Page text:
Kyoto prospered as the capital of Japan for over 1,000 years. During that time, the emperor, the aristocrats and generals all lived here, and a rich culture developed. Even today, these traditions remain alive.
In this tour, we will explore the local traditional food, a venerated shrine, temples and a geisha quarter.
In Kyoto, the public transport network is not well developed because of the need to preserve the cultural assets. Though this tour involves quite a bit of walking, it provides the opportunity to get to know the traditions of Kyoto and to feel its charm and beauty.
The Nishiki market is called the kitchen of Kyoto. What is that? It is said that underneath this district, there is a gigantic water reservoir. Therefore, Kyoto has been blessed with fresh and delicious water from long ago. Utilizing that water, about 500 years ago, a fish market developed in this place, and various shops gradually gathered later. Almost anything you need on a daily basis is available in this market. Kyoto's speciality is vegetables are grown in pure water, pickles made of those vegetables and tofu, also utilizing this delicious water. There are many shops where you can sample food, so please try Kyoto’s specialties loved for centuries by the local people.
Yasaka shrine which enshrines Susanoo-no-Mikoto was founded in the 7th century. It is the head shrine of 2,300 branches in Japan. This is one of four shrines which protect Kyoto from evil spirits, and it is believed that a dragon dwells beneath the shrine. The emperor, the aristocracy and also the common people worshipped at Yasaka Shrine. Even today, a million people visit this shrine during the first three days of New Year. Don’t forget to touch the running water at the small shrine of the God of Beauty located inside the shrine grounds, worshipped by all women including Geisha.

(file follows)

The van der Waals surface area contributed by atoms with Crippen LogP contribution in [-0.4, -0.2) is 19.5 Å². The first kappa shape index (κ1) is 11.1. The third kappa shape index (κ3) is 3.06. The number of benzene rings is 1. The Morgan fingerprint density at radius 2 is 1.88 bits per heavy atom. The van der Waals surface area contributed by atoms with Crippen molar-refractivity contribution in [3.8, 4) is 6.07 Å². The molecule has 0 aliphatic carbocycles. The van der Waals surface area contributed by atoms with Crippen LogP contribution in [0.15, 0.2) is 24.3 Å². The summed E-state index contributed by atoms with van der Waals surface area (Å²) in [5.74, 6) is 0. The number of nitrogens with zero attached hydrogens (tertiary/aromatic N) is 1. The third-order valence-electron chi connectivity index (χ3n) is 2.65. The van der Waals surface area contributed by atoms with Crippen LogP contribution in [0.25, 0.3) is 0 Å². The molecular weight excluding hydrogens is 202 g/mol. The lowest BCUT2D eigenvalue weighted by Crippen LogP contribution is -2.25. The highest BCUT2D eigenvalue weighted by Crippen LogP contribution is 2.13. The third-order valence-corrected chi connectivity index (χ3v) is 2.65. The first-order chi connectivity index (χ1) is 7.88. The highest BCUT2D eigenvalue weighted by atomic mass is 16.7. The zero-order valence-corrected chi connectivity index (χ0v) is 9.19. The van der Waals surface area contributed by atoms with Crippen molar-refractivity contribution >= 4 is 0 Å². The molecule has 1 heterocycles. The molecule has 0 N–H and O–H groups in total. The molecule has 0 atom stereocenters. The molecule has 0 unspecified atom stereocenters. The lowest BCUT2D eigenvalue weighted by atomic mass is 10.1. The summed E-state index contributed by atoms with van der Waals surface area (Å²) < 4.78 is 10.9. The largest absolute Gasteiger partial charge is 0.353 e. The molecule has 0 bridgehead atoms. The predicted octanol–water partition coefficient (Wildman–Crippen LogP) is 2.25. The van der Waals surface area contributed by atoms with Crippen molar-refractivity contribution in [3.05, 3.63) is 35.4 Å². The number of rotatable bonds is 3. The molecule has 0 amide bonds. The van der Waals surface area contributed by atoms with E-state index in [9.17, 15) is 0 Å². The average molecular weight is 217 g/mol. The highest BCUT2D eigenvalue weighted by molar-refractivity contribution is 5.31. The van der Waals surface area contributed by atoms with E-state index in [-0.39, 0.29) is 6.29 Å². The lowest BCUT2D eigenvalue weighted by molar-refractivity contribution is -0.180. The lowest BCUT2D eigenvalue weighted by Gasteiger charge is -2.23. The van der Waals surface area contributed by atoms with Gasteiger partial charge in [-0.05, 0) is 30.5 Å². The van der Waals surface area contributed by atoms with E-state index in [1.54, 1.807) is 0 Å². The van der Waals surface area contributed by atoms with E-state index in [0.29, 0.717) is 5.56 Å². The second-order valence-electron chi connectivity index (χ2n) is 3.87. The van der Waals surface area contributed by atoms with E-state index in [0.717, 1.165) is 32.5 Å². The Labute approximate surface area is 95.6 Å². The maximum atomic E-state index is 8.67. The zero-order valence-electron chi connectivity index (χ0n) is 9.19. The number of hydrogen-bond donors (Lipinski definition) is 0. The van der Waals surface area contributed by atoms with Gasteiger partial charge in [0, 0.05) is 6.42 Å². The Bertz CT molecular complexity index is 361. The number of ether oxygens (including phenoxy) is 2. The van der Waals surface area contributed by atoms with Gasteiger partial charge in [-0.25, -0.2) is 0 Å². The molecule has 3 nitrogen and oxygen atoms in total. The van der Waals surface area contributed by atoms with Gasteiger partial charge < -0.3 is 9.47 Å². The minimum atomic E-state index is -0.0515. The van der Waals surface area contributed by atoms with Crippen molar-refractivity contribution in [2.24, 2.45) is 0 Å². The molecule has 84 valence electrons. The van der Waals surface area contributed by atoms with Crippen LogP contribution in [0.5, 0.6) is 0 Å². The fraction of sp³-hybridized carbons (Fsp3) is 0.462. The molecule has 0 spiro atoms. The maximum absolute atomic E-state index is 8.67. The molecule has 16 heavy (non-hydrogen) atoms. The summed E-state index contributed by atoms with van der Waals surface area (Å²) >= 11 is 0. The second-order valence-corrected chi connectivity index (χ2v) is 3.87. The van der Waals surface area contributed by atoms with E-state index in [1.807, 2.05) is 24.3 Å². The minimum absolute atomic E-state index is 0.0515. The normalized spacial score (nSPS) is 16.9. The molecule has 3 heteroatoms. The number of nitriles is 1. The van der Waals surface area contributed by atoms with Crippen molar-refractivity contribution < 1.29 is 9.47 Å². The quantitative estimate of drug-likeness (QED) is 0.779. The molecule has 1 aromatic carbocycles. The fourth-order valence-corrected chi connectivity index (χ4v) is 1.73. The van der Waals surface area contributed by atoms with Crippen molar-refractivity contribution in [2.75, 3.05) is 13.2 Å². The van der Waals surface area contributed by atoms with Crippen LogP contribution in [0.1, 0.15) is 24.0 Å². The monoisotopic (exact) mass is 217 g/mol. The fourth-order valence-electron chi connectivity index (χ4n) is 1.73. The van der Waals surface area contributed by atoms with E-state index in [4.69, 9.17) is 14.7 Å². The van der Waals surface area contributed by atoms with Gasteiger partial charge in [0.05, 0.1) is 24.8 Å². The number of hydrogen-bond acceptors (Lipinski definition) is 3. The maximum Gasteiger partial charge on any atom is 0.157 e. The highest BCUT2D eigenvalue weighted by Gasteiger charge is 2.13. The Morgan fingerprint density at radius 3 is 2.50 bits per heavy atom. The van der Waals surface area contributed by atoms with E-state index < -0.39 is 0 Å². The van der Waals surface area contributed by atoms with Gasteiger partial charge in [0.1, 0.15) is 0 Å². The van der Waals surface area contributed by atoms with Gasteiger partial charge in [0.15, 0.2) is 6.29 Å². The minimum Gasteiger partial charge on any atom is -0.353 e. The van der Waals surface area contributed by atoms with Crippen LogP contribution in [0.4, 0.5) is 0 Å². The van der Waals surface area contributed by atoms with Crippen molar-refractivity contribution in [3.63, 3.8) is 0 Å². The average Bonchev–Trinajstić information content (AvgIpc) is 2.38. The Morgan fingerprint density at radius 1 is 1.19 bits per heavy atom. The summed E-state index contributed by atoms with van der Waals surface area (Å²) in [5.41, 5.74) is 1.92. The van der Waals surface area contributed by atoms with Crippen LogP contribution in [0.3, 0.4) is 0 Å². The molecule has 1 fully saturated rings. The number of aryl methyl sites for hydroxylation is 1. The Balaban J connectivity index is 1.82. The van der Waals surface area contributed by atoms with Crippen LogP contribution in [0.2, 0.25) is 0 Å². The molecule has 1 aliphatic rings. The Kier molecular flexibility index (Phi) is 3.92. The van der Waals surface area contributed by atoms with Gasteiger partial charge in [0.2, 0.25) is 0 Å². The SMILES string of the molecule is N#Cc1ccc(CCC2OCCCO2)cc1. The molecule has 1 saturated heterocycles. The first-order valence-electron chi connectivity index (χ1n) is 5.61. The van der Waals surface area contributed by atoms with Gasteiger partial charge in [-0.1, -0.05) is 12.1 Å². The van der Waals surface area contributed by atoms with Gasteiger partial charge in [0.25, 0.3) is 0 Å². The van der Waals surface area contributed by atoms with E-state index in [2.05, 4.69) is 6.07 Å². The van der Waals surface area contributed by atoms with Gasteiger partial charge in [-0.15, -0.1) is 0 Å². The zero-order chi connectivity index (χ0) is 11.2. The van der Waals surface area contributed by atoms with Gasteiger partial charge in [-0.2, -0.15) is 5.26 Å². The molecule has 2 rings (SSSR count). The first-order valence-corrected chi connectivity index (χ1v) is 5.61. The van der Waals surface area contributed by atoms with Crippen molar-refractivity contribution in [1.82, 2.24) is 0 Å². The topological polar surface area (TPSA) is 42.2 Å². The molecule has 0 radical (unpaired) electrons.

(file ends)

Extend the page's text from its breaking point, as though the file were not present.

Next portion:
This temple was founded in the late 8th century by the shogun before the capital was moved from Nara to Kyoto. It is famous for the veranda standing on a 12-meter-high wooden framework built without using a single nail. Standing on it, you can command a panoramic view of Kyoto. In the precincts, there are three waterfalls called Otowa-no-Taki which bring good fortune when you drink from them. Let’s give it a try!
Kennin-ji Temple is the first zen temple founded in Kyoto in 1202. The shogun, samurai warrior leader, at that time ordered the top priest Eisai who introduced zen from China to open this temple.
The simple idea of the Zen sect, discipline and meditation, appealed to the samurai warriors, while former Buddhist sects thrived under the protection of the imperial family and aristocracy.
There are many things to see in this temple such as fine arts, the simple but puzzling zen garden and the huge twin dragon painting on the ceiling of the hall.
Geisha are an important part of traditional culture in Kyoto. Let’s stroll around Gion district which is the largest one among Kyoto’s five geisha towns where beautiful, old-style restaurants and tea houses are well preserved. If you are lucky enough, you may encounter Geisha or Maiko (apprentices) dressed in gorgeous kimono and wearing high wooden clogs that make a peculiar sound on the street.
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